The Giant Crystals of Naica, Mexico

Stephanie Spavento February 8, 2014

1,000 feet under the town of Naica, Mexico lays a cave filled with some of the largest crystal formations in the world. Originally discovered in 2001 by two miners looking for lead, the “Cueva de los Cristales” is terrifying and beautiful at once. With internal temperatures up to 140°F and over 90% humidity, it feels closer to 220°F to the daring people who venture past the mouth of the cave.

naica, mexico

Cuevas de los Cristales, Naica, Mexico (photo source:

Because of the extreme conditions, those who enter the cave must wear protective gear, and can only stay for about thirty minutes at a time. The heat and humidity, however, are exactly what allows the gigantic crystals to form. The selenite, or, commonly, gypsum, in the surrounding rock is dissolved into the naturally-heated underground water, creating a super-saturated solution. As it cools slowly over time, enormous crystal columns emerge. The massive crystal rods that are created here can measure over forty feet and weigh fifty-five tons.

Imagine wandering into a dark, hot, dank cave to find a room full of sparkling clear and white crystals, as tall and as massive as trees, jutting out from every surface. Given enough time, and under the right conditions, the crystals grow and grow and grow. It is estimated that it took hundreds of thousands of years for these colossal crystals to develop. Today, giant gypsum crystalline rods, as big as rafters, dwarf any visitors who come to witness the cave’s beauty for themselves.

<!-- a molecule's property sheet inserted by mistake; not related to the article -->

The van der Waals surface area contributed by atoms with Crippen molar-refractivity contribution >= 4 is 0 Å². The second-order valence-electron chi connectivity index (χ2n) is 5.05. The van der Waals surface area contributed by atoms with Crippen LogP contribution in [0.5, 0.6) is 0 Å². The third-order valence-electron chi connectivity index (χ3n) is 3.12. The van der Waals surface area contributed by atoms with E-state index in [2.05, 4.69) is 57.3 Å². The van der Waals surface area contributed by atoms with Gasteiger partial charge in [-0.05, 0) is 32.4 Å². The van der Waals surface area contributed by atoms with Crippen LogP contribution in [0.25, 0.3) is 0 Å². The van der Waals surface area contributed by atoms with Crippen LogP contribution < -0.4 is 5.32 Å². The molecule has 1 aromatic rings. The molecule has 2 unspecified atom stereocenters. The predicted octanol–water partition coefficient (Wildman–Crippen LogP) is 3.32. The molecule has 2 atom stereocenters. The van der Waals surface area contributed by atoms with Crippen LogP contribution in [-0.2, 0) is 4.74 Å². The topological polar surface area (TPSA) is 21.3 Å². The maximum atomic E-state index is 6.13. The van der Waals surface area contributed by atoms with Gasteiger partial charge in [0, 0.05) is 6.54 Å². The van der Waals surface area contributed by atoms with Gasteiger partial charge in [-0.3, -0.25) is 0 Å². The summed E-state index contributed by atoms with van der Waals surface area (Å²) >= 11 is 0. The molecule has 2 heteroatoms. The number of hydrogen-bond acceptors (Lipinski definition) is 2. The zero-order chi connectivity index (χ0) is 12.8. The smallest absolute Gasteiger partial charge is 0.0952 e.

In 1910, a similar, but smaller, cave was discovered. Called “Cueva de las Espadas,” or the Cave of Swords, it was tragically destroyed by overuse and tourism.  Juan Manuel Garcia-Ruiz, a geologist from Spain’s Instituto Andaluz de Las Ciencias de la Tierra, is trying to save “Cueva de los Cristales” from the same fate. He is campaigning to convince Mexican officials to claim the cave as a UNESCO World Heritage site because the probability that these specific conditions could be recreated anywhere else in the world is very low. “Cueva de los Cristales” is breathtaking to behold: walls of selenite crystals protrude out like the spines of a giant glass sea urchin. It is like walking around inside a massive geode.

Each room of the cave has its own unique crystal formations; some are as tiny as glistening snowflakes, and others are more massive than trees. Some rooms are covered, floor to ceiling, in small shimmering spines; while others can only house a couple substantial rods. The geological forces and time it took to create “Cueva de los Cristales” are palpable and astounding.